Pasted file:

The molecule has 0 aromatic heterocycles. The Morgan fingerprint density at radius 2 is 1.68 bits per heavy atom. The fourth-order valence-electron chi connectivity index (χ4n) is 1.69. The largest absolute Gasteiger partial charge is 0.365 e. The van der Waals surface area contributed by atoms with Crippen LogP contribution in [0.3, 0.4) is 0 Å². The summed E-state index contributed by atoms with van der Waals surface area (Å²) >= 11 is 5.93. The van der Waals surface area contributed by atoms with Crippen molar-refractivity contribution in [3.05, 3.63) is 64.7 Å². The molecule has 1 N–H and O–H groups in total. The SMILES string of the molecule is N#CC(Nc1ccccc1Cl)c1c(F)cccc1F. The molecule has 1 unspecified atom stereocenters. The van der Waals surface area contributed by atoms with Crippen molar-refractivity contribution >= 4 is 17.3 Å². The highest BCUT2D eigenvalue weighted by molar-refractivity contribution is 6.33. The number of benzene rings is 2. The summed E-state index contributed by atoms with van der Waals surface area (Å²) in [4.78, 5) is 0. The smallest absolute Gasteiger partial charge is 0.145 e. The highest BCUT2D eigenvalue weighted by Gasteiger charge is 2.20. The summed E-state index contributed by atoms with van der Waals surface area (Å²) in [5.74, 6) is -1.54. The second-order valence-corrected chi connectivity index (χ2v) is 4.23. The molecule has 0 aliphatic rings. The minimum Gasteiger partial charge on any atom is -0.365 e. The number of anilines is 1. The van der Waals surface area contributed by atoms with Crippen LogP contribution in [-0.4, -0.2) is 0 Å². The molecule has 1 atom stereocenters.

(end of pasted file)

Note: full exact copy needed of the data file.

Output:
The molecule has 0 aromatic heterocycles. The Morgan fingerprint density at radius 2 is 1.68 bits per heavy atom. The fourth-order valence-electron chi connectivity index (χ4n) is 1.69. The largest absolute Gasteiger partial charge is 0.365 e. The van der Waals surface area contributed by atoms with Crippen LogP contribution in [0.3, 0.4) is 0 Å². The summed E-state index contributed by atoms with van der Waals surface area (Å²) >= 11 is 5.93. The van der Waals surface area contributed by atoms with Crippen molar-refractivity contribution in [3.05, 3.63) is 64.7 Å². The molecule has 1 N–H and O–H groups in total. The SMILES string of the molecule is N#CC(Nc1ccccc1Cl)c1c(F)cccc1F. The molecule has 1 unspecified atom stereocenters. The van der Waals surface area contributed by atoms with Crippen molar-refractivity contribution >= 4 is 17.3 Å². The highest BCUT2D eigenvalue weighted by molar-refractivity contribution is 6.33. The number of benzene rings is 2. The summed E-state index contributed by atoms with van der Waals surface area (Å²) in [4.78, 5) is 0. The smallest absolute Gasteiger partial charge is 0.145 e. The highest BCUT2D eigenvalue weighted by Gasteiger charge is 2.20. The summed E-state index contributed by atoms with van der Waals surface area (Å²) in [5.74, 6) is -1.54. The second-order valence-corrected chi connectivity index (χ2v) is 4.23. The molecule has 0 aliphatic rings. The minimum Gasteiger partial charge on any atom is -0.365 e. The number of anilines is 1. The van der Waals surface area contributed by atoms with Crippen LogP contribution in [-0.4, -0.2) is 0 Å². The molecule has 1 atom stereocenters.